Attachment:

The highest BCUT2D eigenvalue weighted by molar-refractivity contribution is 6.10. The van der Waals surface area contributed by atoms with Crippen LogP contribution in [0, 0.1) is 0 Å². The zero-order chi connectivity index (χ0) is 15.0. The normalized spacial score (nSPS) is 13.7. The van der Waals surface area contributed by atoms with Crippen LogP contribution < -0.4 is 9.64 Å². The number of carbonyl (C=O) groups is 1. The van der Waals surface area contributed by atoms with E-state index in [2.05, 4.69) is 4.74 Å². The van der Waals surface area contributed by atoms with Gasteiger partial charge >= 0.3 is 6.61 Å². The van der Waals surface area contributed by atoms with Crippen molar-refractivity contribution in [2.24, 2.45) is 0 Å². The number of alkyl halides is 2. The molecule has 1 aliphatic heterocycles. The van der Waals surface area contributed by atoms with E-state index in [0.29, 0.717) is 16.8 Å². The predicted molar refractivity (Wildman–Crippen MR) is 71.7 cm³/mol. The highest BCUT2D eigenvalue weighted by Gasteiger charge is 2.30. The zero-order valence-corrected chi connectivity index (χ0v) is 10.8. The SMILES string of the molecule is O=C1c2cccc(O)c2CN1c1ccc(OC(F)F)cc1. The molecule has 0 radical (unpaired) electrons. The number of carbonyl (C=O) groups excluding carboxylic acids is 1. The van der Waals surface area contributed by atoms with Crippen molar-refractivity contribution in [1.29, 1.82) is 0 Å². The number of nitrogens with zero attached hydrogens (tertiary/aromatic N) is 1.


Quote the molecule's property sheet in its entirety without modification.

The highest BCUT2D eigenvalue weighted by molar-refractivity contribution is 6.10. The van der Waals surface area contributed by atoms with Crippen LogP contribution in [0, 0.1) is 0 Å². The zero-order chi connectivity index (χ0) is 15.0. The normalized spacial score (nSPS) is 13.7. The van der Waals surface area contributed by atoms with Crippen LogP contribution < -0.4 is 9.64 Å². The number of carbonyl (C=O) groups is 1. The van der Waals surface area contributed by atoms with E-state index in [2.05, 4.69) is 4.74 Å². The van der Waals surface area contributed by atoms with Gasteiger partial charge >= 0.3 is 6.61 Å². The van der Waals surface area contributed by atoms with Crippen molar-refractivity contribution in [2.24, 2.45) is 0 Å². The number of alkyl halides is 2. The molecule has 1 aliphatic heterocycles. The van der Waals surface area contributed by atoms with E-state index in [0.29, 0.717) is 16.8 Å². The predicted molar refractivity (Wildman–Crippen MR) is 71.7 cm³/mol. The highest BCUT2D eigenvalue weighted by Gasteiger charge is 2.30. The zero-order valence-corrected chi connectivity index (χ0v) is 10.8. The SMILES string of the molecule is O=C1c2cccc(O)c2CN1c1ccc(OC(F)F)cc1. The molecule has 0 radical (unpaired) electrons. The number of carbonyl (C=O) groups excluding carboxylic acids is 1. The van der Waals surface area contributed by atoms with Crippen molar-refractivity contribution in [1.29, 1.82) is 0 Å². The number of nitrogens with zero attached hydrogens (tertiary/aromatic N) is 1.